The revelation that European banks poured billions of dollars into oil extraction and directly contributed to the destruction of the Amazon came as a shock to the Indigenous communities living there. In August, Ecuador’s Indigenous organizations, along with the Amazon-wide Indigenous confederation, called for a moratorium on all forms of crude production in view of the risk of more spills from the ruptured pipelines. But the governments in Ecuador and Peru instead announced expanded drilling operations to boost crude output in an effort to jumpstart the economy.
The trade in Ecuadorian oil has moved forward as well, “with banks such as Natixis, Credit Suisse, UBS, BNP Paribas, Rabobank, ING, and ABN AMRO providing trade finance for Chevron, Phillips 66, Marathon, Valero, and CITGO to buy oil from the Ecuadorian Amazon since March 2020,” the report explains. There are presently no indications these banks are willing to step back from trade financing increasingly linked to undiversified economic development, political corruption, illicit financial flows, environmental damage, and human rights violations.
The Real News approached international financial watchdogs for a response on whether EU laws or regulations require European banks to adhere to the environmental standards that they have committed to in their own policies.
“The short answer is that as far as we know, EU climate laws and regulations don’t play a role in these trades,” wrote Ryan Brightwell, a researcher with Netherland-based BankTrack. “The EU has non-binding commitments to reduce emissions, but these don’t impact emissions generated outside the EU, even where they come as a result of projects financed by EU-based banks.”
According to Brightwell, there are proposals in the works for binding emissions targets for the EU, with a target of net-zero emissions by 2050—but even these would not prevent EU banks from financing these kinds of commodities trades, or even financing new coal mines or coal power plants outside the EU. “The policy moves we are seeing from banks on climate change, including the steady growth of policies excluding finance for new coal, arctic drilling, and tar sands, are not being driven by legislation but largely by public pressure. Of course, there’s a need for these policies to go much further, and exclude all finance for any new fossil fuel extraction,” Brightwell said.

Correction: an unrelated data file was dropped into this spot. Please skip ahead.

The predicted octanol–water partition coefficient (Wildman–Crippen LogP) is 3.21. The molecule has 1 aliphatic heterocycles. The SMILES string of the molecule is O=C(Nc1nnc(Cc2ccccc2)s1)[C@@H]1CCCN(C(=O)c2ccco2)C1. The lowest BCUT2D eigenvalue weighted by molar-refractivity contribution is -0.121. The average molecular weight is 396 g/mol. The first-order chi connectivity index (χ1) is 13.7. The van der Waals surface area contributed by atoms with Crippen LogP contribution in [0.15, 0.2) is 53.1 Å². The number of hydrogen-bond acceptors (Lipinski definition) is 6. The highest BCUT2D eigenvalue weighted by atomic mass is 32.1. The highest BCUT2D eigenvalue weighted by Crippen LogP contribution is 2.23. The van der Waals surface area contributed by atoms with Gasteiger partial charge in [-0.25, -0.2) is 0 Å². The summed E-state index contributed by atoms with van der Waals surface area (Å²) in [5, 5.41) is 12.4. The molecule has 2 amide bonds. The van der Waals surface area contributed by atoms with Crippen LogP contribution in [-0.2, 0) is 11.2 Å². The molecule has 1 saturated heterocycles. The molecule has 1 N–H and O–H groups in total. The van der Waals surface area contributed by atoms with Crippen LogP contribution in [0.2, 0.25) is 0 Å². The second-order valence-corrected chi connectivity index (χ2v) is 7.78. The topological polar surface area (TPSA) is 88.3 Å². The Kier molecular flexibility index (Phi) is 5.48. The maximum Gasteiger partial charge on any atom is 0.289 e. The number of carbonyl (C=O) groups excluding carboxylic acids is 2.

Angeline Robertson, lead investigative researcher with the Stand.earth Research Group, which put together the study, identified China is the major buyer of Ecuadorian crude oil from the Amazon, but the U.S. refineries, particularly Californian ones, as the major consumers. “How does the oil flow from Ecuador to China to the U.S.? We see in the data that some of the crude is traded directly from Ecuador to Chinese firms to U.S. oil companies. But a lot of it is purchased by midstream traders who then sell it on to U.S. refineries with the trade financing support of major banks.”
Robertson also laid out the serious stakes of the report’s findings.
“The concern is that banks are involved in the destruction of the Amazon Rainforest through their trade financing,” Robertson said. “And also, that the supply chain is set up so that China, midstream traders, and banks profit while Ecuador sells its oil for less than market value. If commodity revenues from oil are being shifted away from Ecuador, Ecuador may become more indebted and less diversified economically, leading to higher rates of poverty and risk of economic collapse.”